The floor area is just under 1500 SF and the cafe seats around 37 patrons. Since the space had few windows, we wanted to take advantage of the high ceilings and paint them bright white, to reflect as much light as possible. The rectangular floor plan and spacing of steel columns helped the floor plan naturally fall into place. We filled the space with cozy booth seating, a WIFI bar and larger tables for groups.

The materials from the original concept are repeated with ash-toned wood, white paint, glass, and concrete. Black and white photography, plants, and an understated mission statement reiterate the growth and restoration themes of Scarlet’s. 


Project Team: Scarlet's Bakery, Client; Luckett & Farley, Architect; Knot & Company, Interior Design; Jeff Conatser & Parco Constructors, Construction; JL Jordan, Photography

Scarlet’s Bakery (Shelby Park)

Scarlet’s is about restoration, for an old building and for the people inside; we wanted the interiors to tell that story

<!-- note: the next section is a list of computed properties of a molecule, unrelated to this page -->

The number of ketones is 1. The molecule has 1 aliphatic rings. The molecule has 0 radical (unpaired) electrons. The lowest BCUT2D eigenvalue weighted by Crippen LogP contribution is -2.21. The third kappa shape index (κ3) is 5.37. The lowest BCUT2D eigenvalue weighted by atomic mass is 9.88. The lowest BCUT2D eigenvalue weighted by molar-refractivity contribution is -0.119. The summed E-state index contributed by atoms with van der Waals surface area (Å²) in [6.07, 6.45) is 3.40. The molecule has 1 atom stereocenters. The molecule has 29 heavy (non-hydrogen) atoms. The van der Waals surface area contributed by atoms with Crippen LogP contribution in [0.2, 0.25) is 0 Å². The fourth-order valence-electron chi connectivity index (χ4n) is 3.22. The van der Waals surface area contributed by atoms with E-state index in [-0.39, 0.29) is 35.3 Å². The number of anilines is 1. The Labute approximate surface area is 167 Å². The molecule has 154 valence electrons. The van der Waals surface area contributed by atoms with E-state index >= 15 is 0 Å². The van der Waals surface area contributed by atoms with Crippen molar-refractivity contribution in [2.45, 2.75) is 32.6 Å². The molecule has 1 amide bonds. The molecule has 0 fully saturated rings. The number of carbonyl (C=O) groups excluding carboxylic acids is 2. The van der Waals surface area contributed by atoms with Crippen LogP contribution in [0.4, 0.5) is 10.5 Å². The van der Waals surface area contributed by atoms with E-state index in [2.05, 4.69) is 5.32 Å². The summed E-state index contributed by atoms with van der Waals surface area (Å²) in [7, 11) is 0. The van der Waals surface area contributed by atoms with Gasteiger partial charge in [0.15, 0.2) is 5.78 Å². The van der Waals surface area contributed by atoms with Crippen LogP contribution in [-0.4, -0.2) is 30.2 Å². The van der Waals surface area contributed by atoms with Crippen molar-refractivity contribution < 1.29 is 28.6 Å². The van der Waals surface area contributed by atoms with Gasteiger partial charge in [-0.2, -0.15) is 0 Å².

On a busy corner in one of Louisville's downtown neighborhoods, Scarlet's Bakery takes up the first floor of a renovated one hundred year old, building. The mission behind this bakery is as much about people as it is baked goods. The organization empowers women who have been previously exploited by teaching the employees transferrable job skills like baking and customer service. Find out more about their story here.

The main concept for this space was a light and bright interior that symbolized new growth and restoration. Everything about the project is a story of revitalization and we wanted the interiors to correspond. Large windows allow a sightline from the cafe space all the way back into the open concept kitchen. Light wood tones and walls give an airy femininity (a nod to the all female staff), but are balanced by concrete toned floors and cement pendant fixtures.

(The Shelby Park location of Scarlet’s Bakery was Scarlet’s first location & the design concept was used as a template for the brand’s additional brick & mortar locations including: Scarlet’s Downtown & Scarlet’s St. Matthews locations.)